Which Central Bankers Are Thinking Big?

Federal Reserve Chairman Ben Bernanke has been desperately trying to levitate a sinking economy, by buying government and commercial bonds in whatever quantities it takes to keep interest rates at record lows. This policy has kept the Great Deflation from being even worse, but it hasn't produced a robust recovery.

The reason: Consumers are suffering from rising unemployment and declining wages, and aren't eager to spend. Still wounded banks, meanwhile, aren't eager to lend. Business is sitting on about two trillion dollars in cash, and isn't eager to invest when it doesn't see customers.

Even 30-year mortgages at record lows of 3.5 percent interest have not revived the sagging housing market. The government, despite a token program of mortgage relief known as HAMP, has not been willing to get serious about reducing the principal of mortgages where the debt exceeds the value of the house.

Prospective buyers, no longer confident of whether housing is a good investment, continue to rent, waiting for housing prices to bottom out. But prices are still falling in most metropolitan areas.

Bernanke, under fire from conservatives in Congress and in his own Federal Reserve System for courting inflation (also at near-record lows), keeps sending the politicians delicately coded messages: The Fed can't do it all. He warns that things will be even worse if the economy goes off a "fiscal cliff" in January, when the Bush tax cuts expire and automatic budget-cut triggers go off unless Congress reaches a budget deal.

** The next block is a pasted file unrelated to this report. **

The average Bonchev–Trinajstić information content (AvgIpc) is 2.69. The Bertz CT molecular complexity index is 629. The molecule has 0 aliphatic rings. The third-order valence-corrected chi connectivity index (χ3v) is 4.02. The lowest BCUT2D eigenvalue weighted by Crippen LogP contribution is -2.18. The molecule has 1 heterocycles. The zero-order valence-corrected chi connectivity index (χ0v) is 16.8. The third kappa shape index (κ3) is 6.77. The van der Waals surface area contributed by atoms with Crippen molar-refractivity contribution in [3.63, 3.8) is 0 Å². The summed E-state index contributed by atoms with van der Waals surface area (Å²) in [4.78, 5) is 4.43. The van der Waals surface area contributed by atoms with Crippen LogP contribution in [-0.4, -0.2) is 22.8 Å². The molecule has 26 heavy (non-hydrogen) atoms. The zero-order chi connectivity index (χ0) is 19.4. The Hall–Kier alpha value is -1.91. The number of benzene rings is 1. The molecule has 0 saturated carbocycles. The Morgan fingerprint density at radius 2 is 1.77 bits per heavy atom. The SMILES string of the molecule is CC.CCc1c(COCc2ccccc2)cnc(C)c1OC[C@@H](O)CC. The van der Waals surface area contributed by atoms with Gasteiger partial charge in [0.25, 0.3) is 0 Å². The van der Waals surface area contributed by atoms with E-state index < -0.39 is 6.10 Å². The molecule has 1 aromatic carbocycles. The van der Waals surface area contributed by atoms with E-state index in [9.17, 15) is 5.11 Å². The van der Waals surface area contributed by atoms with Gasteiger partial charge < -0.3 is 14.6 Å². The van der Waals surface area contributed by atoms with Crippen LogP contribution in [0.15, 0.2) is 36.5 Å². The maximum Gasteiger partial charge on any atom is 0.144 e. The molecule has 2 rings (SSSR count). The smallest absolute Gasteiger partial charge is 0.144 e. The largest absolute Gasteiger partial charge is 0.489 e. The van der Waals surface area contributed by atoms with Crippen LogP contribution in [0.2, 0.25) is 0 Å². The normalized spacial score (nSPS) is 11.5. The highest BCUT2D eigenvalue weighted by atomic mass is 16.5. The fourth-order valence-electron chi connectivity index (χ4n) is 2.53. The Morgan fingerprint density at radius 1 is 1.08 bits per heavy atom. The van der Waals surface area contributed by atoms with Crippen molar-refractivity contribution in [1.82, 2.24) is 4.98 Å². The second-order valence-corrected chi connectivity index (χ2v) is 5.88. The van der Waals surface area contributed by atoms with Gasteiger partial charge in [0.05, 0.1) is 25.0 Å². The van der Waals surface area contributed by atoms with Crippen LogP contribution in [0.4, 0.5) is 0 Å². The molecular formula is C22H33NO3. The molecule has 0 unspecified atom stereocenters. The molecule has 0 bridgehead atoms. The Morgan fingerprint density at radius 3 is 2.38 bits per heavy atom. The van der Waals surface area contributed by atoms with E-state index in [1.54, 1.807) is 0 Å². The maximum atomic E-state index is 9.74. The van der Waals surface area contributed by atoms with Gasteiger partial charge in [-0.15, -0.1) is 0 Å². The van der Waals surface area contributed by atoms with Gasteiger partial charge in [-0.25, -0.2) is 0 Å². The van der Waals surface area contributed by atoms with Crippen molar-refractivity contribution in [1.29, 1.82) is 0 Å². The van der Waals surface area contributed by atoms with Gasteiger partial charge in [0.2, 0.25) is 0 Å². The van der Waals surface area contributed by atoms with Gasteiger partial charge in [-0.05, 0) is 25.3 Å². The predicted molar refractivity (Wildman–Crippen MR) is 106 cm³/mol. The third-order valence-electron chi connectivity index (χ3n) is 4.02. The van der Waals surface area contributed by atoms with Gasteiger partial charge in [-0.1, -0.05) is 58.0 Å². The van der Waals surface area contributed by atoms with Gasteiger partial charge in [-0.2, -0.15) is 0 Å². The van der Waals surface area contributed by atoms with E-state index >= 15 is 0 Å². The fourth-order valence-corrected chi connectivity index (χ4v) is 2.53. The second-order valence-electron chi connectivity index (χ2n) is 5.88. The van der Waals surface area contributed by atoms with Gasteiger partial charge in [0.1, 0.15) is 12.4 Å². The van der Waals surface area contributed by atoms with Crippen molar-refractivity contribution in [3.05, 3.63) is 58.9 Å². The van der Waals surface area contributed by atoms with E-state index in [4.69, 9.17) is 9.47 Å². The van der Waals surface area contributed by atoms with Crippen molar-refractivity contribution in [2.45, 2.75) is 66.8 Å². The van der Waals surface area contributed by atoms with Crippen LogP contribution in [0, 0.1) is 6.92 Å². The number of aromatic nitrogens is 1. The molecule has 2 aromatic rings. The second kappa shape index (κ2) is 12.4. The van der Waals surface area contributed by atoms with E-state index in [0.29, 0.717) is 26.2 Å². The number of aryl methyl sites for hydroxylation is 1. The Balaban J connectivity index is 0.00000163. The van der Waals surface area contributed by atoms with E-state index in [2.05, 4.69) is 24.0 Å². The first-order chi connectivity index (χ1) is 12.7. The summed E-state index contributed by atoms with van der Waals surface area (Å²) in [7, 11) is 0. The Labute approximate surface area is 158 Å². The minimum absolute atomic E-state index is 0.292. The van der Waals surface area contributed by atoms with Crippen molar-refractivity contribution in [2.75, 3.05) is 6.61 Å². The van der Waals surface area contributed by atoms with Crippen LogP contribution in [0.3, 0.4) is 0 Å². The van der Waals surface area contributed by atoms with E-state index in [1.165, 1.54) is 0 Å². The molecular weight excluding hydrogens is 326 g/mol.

Bernanke means that all this would worsen the slump by producing an ill-timed fiscal contraction. What he almost says, but not quite, is that the economy needs a big dose of fiscal expansion -- more public spending even at the cost of a short run increase in the deficit, so that faster growth will bring the deficit down over time.

The Republicans would crucify him if he said that.

Bernanke's warning on the fiscal cliff, if anything, has been ill-used by the right as demonstrating the need for more tax cuts and more stringent budget balance, even though those two goals are at odds with each other and this is the opposite of what Bernanke meant.

Bernanke has also discretely prodded the administration to get more serious about solving the mortgage mess, since the Fed can't succeed on that front by itself either.

This message is also unwelcome, especially to the Obama Treasury, where Secretary Tim Geithner is determined to protect prettied-up bank balance sheets from booking any losses on underwater mortgages.

Bernanke is torn between protecting his institution and getting more aggressive about prodding the other branches of government to do their part. He defaults to protecting the Fed. Give him an A for effort, but a D for too much discretion.

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